The real controversy over the NIV 2011 is more about translation philosophy than anything. The ESV translators state their translation philosophy in the preface of each ESV Bible: The ESV is an “essentially literal” translation that seeks as much as possible to capture the precise wording of the original text and the personal style of each Bible writer. As such, its emphasis is on “word-for-word” correspondence, at the same time taking into account differences of grammar, syntax, and idiom between current literary English and the original languages. Thus it seeks to be transparent to the original text, letting the reader see as directly as possible the structure and meaning of the original. In contrast to the ESV, some Bible versions [such as the NIV] have followed a “thought-for-thought” rather than “word-for-word” translation philosophy, emphasizing “dynamic equivalence” rather than the “essentially literal” meaning of the original. A “thought-for-thought” translation is of necessity more inclined to reflect the interpretative opinions of the translator and the influences of contemporary culture. Every translation is at many points a trade-off between literal precision and readability, between “formal equivalence” in expression and “functional equivalence” in communication, and the ESV is no exception. Within this framework we have sought to be “as literal as possible” while maintaining clarity of expression and literary excellence. As an essentially literal translation, then, the ESV seeks to carry over every possible nuance of meaning in the original words of Scripture into our own language. As such, the ESV is ideally suited for in-depth study of the Bible. Indeed, with its emphasis on literary excellence, the ESV is equally suited for public reading and preaching, for private reading and reflection, for both academic and devotional study, and for Scripture memorization.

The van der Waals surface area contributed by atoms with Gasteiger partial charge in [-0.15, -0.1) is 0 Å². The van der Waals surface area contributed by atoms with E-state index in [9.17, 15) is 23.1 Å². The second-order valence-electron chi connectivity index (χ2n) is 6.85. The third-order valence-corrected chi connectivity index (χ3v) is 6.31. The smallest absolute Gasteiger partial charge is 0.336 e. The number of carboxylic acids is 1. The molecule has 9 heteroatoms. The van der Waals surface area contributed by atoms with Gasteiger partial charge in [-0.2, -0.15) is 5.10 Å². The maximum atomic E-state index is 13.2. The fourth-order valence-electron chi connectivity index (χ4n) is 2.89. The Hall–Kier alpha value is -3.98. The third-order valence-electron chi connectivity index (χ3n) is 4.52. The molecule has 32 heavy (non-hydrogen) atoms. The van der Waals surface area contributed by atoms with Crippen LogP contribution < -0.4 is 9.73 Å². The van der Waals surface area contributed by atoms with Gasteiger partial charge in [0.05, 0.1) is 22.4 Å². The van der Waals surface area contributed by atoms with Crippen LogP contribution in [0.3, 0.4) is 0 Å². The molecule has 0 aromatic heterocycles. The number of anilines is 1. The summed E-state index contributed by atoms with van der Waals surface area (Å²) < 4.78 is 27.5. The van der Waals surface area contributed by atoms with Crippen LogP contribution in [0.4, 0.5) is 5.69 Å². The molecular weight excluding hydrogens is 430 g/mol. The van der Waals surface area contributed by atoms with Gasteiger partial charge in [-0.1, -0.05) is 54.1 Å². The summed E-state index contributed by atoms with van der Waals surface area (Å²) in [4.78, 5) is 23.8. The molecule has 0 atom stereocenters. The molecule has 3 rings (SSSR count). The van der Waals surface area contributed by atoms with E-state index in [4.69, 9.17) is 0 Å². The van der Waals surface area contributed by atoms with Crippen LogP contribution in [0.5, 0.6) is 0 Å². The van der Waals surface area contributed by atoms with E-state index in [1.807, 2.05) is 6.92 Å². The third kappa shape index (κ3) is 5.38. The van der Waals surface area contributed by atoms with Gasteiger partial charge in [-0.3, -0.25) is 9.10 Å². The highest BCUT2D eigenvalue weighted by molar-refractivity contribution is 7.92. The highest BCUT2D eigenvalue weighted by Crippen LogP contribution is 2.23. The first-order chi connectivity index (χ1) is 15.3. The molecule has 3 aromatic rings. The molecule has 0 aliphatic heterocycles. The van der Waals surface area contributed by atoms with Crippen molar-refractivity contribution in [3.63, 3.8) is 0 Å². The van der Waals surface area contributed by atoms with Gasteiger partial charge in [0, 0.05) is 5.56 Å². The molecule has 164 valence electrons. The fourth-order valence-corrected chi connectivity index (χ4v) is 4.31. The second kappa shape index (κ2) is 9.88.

The NIV translators state their translation philosophy in the preface of each NIV Bible: The updated NIV you now have in your hands builds on both the original NIV and the TNIV and represents the latest effort of the committee to articulate God’s unchanging Word in the way the original authors might have said it had they been speaking in English to the global English-speaking audience today. The first concern of the translators has continued to be the accuracy of the translation and its faithfulness to the intended meaning of the biblical writers. This has moved the translators to go beyond a formal word-for-word rendering of the original texts.